In commemoration of maiden anniversary of #EndSARS protest which led to alleged killing of some protesters by the Nigerian Army exactly one year of the alleged incidence at the Lekki Tollgate in Lagos, Global Rights Nigeria, pointed issues why the protest should not be forgotten.
In a statement signed by Country Director, Global Rights Nigeria, Abiodun Baiyewu, and made available to Vanguard, recalled how the protest sparked up and led to horrible and harrowing experiences as youths took to the streets to protest police brutality, and how it was hijacked by hoodlums and sponsored protesters, which led to unexpected destruction of lives, property and businesses belonging to private and public organizations.
The statement reads in part, “Today marks a year since the tragic incidence, and it’s a solemn day of remembrance. Today, we remember and honour casualties of attacks against the protests. Not only the Lekki Tollgate massacre but across Nigeria.
“However, the protests were tragically truncated by sponsored thugs counter-protesters, and state sponsored miscreants. At its height, on the evening of October 20, 2020, the Nigerian army shot at unarmed, peaceful protesters who were sitting on the floor at Lekki Toll Gate in Lagos, waving Nigerian flags.
“We also call for the release of more than 300 victims arrested by the Nigerian government for participating in the protests. We promise to NEVER FORGET. Promise us YOU will NEVER STOP SPEAKING UP #EndSARS, #SoroSoke, #ProjectNigeria.”
“The #EndSARS protests may have come to an end, but the movement is alive and well, awaiting an opportune moment. #EndSARS was and is a success. At least from where we stand at Global Rights.
“From where we stand, Nigerians won. They got tired of the status quo and decided to do something about their frustrations and oppression. They went troubleshooting and found the real root of Nigeria’s governance challenges: Impunity.
“They called it what it is, distilled it into a movement, and demanded accountability. They reclaimed their country. They filled their space and their role as citizens, demanding accountability of public officers.
“The best part was that they mobilized themselves and were united in their common purpose. It didn’t matter which ethnic group you came from or your religious inclination – you were first Nigerian, and that was all that mattered. They displayed leadership at its finest.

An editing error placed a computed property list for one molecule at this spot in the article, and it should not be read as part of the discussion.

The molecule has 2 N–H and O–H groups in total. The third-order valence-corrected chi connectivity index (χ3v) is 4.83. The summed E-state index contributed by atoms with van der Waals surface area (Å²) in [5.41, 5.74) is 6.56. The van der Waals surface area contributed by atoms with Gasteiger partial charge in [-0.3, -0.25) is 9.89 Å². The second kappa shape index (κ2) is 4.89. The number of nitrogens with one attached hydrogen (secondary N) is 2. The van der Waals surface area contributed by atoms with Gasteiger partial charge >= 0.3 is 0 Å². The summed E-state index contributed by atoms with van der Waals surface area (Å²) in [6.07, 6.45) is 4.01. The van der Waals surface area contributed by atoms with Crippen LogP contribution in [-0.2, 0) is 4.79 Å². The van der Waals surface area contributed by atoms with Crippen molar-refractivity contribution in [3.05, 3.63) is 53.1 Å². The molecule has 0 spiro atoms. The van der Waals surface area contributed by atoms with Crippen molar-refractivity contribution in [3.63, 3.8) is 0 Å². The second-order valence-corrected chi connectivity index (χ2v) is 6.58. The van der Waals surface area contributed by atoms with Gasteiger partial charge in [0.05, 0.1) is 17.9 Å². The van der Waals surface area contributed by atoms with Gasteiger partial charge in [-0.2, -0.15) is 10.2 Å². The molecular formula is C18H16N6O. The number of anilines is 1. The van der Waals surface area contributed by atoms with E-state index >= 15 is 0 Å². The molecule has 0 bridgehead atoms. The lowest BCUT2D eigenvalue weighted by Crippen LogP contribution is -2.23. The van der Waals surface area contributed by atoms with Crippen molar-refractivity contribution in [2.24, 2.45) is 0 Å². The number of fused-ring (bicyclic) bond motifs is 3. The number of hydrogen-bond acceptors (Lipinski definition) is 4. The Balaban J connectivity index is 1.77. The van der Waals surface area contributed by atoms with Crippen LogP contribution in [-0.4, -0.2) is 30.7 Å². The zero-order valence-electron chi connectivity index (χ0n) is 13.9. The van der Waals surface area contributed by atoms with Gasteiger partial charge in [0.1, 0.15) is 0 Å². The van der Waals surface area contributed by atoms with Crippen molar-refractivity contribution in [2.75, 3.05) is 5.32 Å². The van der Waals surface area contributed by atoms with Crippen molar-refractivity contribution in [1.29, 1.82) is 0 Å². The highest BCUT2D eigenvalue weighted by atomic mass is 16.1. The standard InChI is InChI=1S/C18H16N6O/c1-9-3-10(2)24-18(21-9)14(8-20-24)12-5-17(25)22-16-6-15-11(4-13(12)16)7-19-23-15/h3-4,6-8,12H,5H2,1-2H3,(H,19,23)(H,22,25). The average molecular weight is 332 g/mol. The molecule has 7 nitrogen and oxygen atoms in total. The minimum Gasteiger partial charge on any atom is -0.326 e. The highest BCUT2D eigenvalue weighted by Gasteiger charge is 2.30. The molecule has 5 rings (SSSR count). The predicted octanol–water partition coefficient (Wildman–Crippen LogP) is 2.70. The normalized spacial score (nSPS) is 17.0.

“They led from the centre, refusing conventional labels and protocols that could mar group dynamics. So inspiring were they in their unity that the rest of the world had to pause and take note. It felt like Nigeria was on the cusp of birthing its democracy.
“#EndSARS was a demand for a state that reflects the true Nigerian spirit. It was a recognition that if Nigerians were ever to truly “own” Nigeria, everyday Nigerians had to take the reins and occupy the office of the citizen. Occupying the office of the citizens is exactly what they did.
“Whether on the streets, on twitter, in financial contributions to the movement, or just the spirit of “Najia” (as we fondly call Nigeria) applauding as they sought for a state that truly, truly defined them as Nigerians.
“Now the #EndSARS protests were not perfect, there was a lot we all could have done better. Not just the young people out on the streets – the whole lot of us and the international community.
“As we commemorate the first anniversary of the Lekki Tollgate massacre in our different ways, we invite you to join in: reflect on what the protest means, celebrate its wins, learn from its mistakes, be energized by the glimpse of Naija as it could be, catch a glimpse of yourself and what your role should be in the mirrors of these reflections to help protect rights, and reclaim our civic space.
“Let us be clear: It is going to take more than banning twitter, gagging the media, or throwing security forces out to quash the Naija spirit, or the swag of these beautiful ones who have finally been born and will birth their own country”, it added.
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